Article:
Skylanders has come a long way from its origins as a bizarre Spyro spin-off. The game that integrated real-world collectibles and busted many a parent's wallet has spun its way into a full-blown money-making powerhouse for Activision. Even as Disney approaches a similar concept built around much more recognizable characters, a look at Skylanders Swap Force shows why the House of Mouse has a real fight on its white-gloved hands.
Like Giants, this version of Skylanders has a new gimmick to keep veterans engaged. Notably unlike Giants, this gimmick is much more fun than the addition of slow, lumbering characters. The Giants trudged through the environments so slowly that they were better avoided. The Swap Force characters, by comparison, feel like a new twist that appropriately leverage the real-world aspect of the toy-game hybrid.
In a brief hands-on with Swap Force, I experimented with different combinations. I familiarized myself with Hoot Loop, an owl Skylander of the Magic type, before removing his legs and attaching another random nearby toy. This created Hoot Zone, an amusing accidental pun created from the legs of the fire-type Blast Zone. Then I replaced the Hoot portion with one from Freeze Blade, making the ice-fire type Freeze Zone.
This mechanic effectively creates a wide variety of customization options. The demo wasn't long enough to form a strong affinity for one type of attack or movement, but once those preferences are set, players won't have to choose between the two.
Movement is split into several categories, and like the elemental gates, certain areas are roped off to certain movement types. During a hands-off demonstration, we were shown the climbing tentacles of Wash Buckler used in a mini-game to climb a wall for bonus rewards. Elemental gates return too, but are sometimes split between two types for you to either use a combined Swap Force Skylander, or the combined forces of a co-op partner of the correct type. The example we saw, a Magic-Fire hybrid, looked nicely designed as a combination of the two concepts, lending more to the idea of other such combos.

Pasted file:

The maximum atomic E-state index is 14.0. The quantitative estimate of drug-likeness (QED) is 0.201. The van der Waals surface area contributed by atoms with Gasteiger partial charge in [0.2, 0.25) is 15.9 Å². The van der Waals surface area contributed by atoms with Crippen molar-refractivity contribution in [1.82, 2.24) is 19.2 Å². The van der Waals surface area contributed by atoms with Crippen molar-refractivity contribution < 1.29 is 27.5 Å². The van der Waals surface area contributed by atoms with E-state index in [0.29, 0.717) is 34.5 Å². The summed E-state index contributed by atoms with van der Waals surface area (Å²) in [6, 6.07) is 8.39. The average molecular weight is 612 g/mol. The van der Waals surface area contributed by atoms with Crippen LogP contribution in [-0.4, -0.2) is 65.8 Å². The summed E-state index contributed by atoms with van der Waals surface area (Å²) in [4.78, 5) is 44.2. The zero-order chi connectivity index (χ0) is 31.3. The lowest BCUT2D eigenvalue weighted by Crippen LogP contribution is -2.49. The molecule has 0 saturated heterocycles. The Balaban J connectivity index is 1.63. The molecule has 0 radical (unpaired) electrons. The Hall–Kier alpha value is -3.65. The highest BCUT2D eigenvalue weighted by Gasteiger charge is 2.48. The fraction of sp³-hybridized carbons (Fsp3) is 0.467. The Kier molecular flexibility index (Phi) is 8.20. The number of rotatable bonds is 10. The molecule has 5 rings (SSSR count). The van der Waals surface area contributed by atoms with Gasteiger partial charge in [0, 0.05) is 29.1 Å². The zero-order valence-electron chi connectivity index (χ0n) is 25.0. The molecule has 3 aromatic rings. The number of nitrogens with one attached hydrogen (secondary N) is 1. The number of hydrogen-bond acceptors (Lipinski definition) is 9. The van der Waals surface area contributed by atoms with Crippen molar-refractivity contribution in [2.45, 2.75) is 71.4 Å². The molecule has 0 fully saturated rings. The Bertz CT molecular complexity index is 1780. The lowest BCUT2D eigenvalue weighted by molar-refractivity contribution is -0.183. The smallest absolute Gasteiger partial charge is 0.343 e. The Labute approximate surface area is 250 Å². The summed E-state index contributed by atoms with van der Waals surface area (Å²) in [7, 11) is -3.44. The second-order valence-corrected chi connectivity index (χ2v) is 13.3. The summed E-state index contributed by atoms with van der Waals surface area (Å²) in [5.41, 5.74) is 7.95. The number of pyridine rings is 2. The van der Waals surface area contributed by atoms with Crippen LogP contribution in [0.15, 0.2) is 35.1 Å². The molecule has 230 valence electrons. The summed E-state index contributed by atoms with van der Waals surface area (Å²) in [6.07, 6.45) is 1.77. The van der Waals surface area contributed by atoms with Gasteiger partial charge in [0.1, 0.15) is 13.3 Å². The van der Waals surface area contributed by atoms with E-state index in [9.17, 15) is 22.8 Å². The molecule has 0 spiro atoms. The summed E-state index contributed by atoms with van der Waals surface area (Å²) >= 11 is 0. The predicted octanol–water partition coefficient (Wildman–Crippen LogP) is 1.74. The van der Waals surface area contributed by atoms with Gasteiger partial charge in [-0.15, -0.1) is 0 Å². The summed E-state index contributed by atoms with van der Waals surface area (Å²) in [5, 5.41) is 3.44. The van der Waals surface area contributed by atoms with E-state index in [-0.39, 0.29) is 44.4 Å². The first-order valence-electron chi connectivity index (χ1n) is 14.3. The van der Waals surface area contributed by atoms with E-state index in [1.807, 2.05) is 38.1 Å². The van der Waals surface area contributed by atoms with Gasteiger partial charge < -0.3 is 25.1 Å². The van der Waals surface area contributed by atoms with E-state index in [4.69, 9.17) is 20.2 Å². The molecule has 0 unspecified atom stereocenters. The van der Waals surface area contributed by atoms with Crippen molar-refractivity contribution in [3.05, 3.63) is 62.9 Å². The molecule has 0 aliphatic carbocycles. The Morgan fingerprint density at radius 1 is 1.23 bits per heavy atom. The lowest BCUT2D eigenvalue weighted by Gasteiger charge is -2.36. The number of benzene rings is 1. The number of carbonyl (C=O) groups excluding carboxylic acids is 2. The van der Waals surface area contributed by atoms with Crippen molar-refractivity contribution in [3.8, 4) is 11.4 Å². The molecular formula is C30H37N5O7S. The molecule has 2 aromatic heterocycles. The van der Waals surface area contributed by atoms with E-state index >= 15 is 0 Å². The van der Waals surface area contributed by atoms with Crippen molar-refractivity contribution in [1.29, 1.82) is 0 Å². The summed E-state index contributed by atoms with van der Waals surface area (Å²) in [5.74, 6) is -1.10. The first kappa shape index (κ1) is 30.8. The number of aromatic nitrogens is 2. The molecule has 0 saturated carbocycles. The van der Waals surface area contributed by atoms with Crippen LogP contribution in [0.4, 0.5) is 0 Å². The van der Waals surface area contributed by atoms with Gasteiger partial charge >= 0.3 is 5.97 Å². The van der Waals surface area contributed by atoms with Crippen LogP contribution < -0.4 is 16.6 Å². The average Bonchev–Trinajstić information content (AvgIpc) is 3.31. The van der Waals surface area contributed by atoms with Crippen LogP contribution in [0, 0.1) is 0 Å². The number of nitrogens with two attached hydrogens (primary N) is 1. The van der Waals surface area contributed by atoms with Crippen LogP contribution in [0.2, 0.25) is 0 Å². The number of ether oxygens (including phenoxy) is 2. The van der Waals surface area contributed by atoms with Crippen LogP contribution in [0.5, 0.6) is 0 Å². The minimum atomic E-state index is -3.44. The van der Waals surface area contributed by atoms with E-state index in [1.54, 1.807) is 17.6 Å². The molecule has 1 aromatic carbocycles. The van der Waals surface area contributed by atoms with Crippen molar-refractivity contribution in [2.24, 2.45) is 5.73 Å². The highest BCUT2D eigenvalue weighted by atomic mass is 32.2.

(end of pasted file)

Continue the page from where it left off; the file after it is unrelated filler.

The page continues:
These additions come alongside a few long-overdue improvements. The ability to jump seems obvious in retrospect, but playing with it puts the stifling lack of it in previous games into stark contrast. This Skylanders is also significantly better-looking, with added detail and texture that creates a more vibrant world that still fits wholly into the Skylanders style.
Like Giants, Swap Force will be compatible with existing Skylanders toys, who will have their level caps raised to 20. Even more sinister for the truly obsessive Portal Masters, the upper and lower body parts are upgradeable separately. This means you can pour your currency into one or the other if you mean it towards another combination. If you're the sort to max out everything you can in level-building games, your task has effectively been doubled.
Between the various combinations of body types, elementals, level tree upgrades, and hidden areas, Swap Force seems designed to devour your time. Maybe that's the point. If you're busy upgrading your myriad Skylanders, testing different combinations, and plumbing the depths of each stage, you might forget all about the challenger from Disney.